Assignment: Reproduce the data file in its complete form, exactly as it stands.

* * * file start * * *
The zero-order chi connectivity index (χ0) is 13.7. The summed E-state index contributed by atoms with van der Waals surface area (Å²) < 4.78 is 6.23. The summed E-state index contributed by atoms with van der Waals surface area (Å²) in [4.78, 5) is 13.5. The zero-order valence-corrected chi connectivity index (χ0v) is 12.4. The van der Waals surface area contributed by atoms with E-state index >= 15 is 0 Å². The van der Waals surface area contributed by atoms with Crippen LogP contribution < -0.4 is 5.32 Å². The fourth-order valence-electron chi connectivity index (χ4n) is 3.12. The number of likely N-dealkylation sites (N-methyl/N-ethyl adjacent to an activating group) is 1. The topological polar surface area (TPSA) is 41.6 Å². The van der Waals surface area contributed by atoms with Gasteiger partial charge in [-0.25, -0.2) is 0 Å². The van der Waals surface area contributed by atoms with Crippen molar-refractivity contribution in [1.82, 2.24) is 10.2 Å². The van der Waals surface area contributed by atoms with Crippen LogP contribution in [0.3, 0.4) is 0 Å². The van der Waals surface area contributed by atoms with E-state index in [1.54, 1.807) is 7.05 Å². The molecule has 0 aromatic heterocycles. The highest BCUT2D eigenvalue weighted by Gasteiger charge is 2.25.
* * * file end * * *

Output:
The zero-order chi connectivity index (χ0) is 13.7. The summed E-state index contributed by atoms with van der Waals surface area (Å²) < 4.78 is 6.23. The summed E-state index contributed by atoms with van der Waals surface area (Å²) in [4.78, 5) is 13.5. The zero-order valence-corrected chi connectivity index (χ0v) is 12.4. The van der Waals surface area contributed by atoms with E-state index >= 15 is 0 Å². The van der Waals surface area contributed by atoms with Crippen LogP contribution < -0.4 is 5.32 Å². The fourth-order valence-electron chi connectivity index (χ4n) is 3.12. The number of likely N-dealkylation sites (N-methyl/N-ethyl adjacent to an activating group) is 1. The topological polar surface area (TPSA) is 41.6 Å². The van der Waals surface area contributed by atoms with Gasteiger partial charge in [-0.25, -0.2) is 0 Å². The van der Waals surface area contributed by atoms with Crippen molar-refractivity contribution in [1.82, 2.24) is 10.2 Å². The van der Waals surface area contributed by atoms with Crippen LogP contribution in [0.3, 0.4) is 0 Å². The van der Waals surface area contributed by atoms with E-state index in [1.54, 1.807) is 7.05 Å². The molecule has 0 aromatic heterocycles. The highest BCUT2D eigenvalue weighted by Gasteiger charge is 2.25.